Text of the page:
He then goes on to justify the caste system, which does not concern us for the purposes of this essay. I mainly wish to note that, against the conservative analysis we find in Nietzsche–who seeks to remind us of the original advantages that certified the ancient laws–we can posit the case for adaptability, progress and evolution of the legal code according to mutual advantage in the ancient Epicureans–who advocate for a fluid legal system that allows for perpetual processes of experimentation and adaptation.
Among the things held to be just by law, whatever is proved to be of advantage in men’s dealings has the stamp of justice, whether or not it be the same for all; but if a man makes a law and it does not prove to be mutually advantageous, then this is no longer just. And if what is mutually advantageous varies and only for a time corresponds to our concept of justice, nevertheless for that time it is just for those who do not trouble themselves about empty words, but look simply at the facts.
Where without any change in circumstances the things held to be just by law are seen not to correspond with the concept of justice in actual practice, such laws are not really just; but wherever the laws have ceased to be advantageous because of a change in circumstances, in that case the laws were for that time just when they were advantageous for the mutual dealings of the citizens, and subsequently ceased to be just when they were no longer advantageous.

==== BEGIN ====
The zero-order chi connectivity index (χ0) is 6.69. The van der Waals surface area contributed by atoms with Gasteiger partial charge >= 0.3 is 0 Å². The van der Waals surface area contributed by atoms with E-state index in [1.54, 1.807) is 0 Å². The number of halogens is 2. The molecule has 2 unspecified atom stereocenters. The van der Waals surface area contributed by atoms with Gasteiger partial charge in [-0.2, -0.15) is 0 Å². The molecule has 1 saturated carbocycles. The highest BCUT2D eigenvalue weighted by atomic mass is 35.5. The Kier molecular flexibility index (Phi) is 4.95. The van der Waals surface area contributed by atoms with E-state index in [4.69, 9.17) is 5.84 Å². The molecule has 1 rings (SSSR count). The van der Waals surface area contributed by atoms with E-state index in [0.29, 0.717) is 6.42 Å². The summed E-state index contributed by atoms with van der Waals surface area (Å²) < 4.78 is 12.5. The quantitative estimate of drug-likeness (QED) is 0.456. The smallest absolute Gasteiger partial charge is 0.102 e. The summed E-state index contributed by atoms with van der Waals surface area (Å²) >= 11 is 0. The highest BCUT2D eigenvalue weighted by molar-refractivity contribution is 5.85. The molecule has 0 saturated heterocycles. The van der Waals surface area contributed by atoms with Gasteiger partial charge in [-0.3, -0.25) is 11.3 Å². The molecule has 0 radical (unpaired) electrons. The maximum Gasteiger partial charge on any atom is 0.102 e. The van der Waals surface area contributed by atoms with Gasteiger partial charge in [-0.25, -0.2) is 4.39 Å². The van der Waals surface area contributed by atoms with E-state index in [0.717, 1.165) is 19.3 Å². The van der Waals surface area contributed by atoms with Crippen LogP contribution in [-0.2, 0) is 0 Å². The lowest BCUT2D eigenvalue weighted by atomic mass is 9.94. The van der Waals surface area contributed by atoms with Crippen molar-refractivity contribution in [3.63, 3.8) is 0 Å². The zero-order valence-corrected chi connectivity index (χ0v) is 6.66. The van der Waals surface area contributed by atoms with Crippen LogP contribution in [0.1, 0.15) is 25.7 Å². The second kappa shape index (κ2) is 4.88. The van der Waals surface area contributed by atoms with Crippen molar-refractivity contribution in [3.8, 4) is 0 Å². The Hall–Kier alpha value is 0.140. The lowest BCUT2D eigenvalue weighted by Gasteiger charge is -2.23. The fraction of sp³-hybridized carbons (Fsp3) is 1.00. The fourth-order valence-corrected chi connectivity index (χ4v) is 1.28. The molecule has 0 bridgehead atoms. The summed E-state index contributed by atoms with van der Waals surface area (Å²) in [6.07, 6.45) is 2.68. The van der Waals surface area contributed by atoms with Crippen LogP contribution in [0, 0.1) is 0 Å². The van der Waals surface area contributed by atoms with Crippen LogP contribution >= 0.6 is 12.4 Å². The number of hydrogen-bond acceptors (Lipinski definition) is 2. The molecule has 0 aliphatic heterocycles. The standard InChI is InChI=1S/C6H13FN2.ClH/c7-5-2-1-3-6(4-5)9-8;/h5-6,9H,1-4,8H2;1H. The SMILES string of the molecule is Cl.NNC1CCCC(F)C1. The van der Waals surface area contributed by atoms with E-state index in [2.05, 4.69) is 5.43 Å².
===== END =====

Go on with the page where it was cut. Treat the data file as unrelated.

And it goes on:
Epicurus’ Principal Doctrines 37-38
Notice that, first and foremost, it is clear that men create the laws and that men have, at any point, the power to change them. Epicureans never allow for a “holy lie” to even plant its roots in the soil of philosophy. While Epicurean doctrines seem to allow for an aristocratic code (things of advantage may or may not be “the same for all”), we also find in the Epicurean sources a lack of emphasis on the priorities of the ruling class, and instead an egalitarian, anarchic, and–most importantly–pragmatic focus on mutual benefit.
In Book 5 of On the Nature of Things, Lucretius mentions how “neighbors began to form mutual alliances, wishing neither to do nor to suffer violence among themselves“, echoing again the indication that Epicureans believed contractarianism to be the earliest type of law.